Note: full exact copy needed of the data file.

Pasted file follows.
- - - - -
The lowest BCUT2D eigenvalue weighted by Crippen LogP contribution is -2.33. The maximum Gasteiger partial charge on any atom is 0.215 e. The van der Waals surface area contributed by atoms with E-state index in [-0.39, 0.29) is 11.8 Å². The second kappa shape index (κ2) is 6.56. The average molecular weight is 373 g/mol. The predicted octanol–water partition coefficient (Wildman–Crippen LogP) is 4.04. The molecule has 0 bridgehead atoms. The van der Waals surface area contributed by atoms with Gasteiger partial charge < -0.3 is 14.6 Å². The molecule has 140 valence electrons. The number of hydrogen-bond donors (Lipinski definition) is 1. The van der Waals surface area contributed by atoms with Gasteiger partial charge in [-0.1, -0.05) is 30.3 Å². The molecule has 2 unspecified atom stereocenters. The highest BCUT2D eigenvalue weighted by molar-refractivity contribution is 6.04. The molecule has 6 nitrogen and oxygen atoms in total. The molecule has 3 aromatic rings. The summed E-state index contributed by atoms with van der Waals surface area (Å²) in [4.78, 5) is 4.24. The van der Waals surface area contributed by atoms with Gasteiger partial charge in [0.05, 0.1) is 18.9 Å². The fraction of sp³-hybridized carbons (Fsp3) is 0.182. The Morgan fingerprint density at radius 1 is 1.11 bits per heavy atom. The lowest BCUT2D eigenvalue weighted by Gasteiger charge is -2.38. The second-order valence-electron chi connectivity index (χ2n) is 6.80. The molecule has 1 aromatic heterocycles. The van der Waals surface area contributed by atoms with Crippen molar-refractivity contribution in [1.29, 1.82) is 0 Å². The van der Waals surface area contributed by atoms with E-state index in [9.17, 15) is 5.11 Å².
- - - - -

The lowest BCUT2D eigenvalue weighted by Crippen LogP contribution is -2.33. The maximum Gasteiger partial charge on any atom is 0.215 e. The van der Waals surface area contributed by atoms with E-state index in [-0.39, 0.29) is 11.8 Å². The second kappa shape index (κ2) is 6.56. The average molecular weight is 373 g/mol. The predicted octanol–water partition coefficient (Wildman–Crippen LogP) is 4.04. The molecule has 0 bridgehead atoms. The van der Waals surface area contributed by atoms with Gasteiger partial charge < -0.3 is 14.6 Å². The molecule has 140 valence electrons. The number of hydrogen-bond donors (Lipinski definition) is 1. The van der Waals surface area contributed by atoms with Gasteiger partial charge in [-0.1, -0.05) is 30.3 Å². The molecule has 2 unspecified atom stereocenters. The highest BCUT2D eigenvalue weighted by molar-refractivity contribution is 6.04. The molecule has 6 nitrogen and oxygen atoms in total. The molecule has 3 aromatic rings. The summed E-state index contributed by atoms with van der Waals surface area (Å²) in [4.78, 5) is 4.24. The van der Waals surface area contributed by atoms with Gasteiger partial charge in [0.05, 0.1) is 18.9 Å². The fraction of sp³-hybridized carbons (Fsp3) is 0.182. The Morgan fingerprint density at radius 1 is 1.11 bits per heavy atom. The lowest BCUT2D eigenvalue weighted by Gasteiger charge is -2.38. The second-order valence-electron chi connectivity index (χ2n) is 6.80. The molecule has 1 aromatic heterocycles. The van der Waals surface area contributed by atoms with Crippen molar-refractivity contribution in [1.29, 1.82) is 0 Å². The van der Waals surface area contributed by atoms with E-state index in [9.17, 15) is 5.11 Å².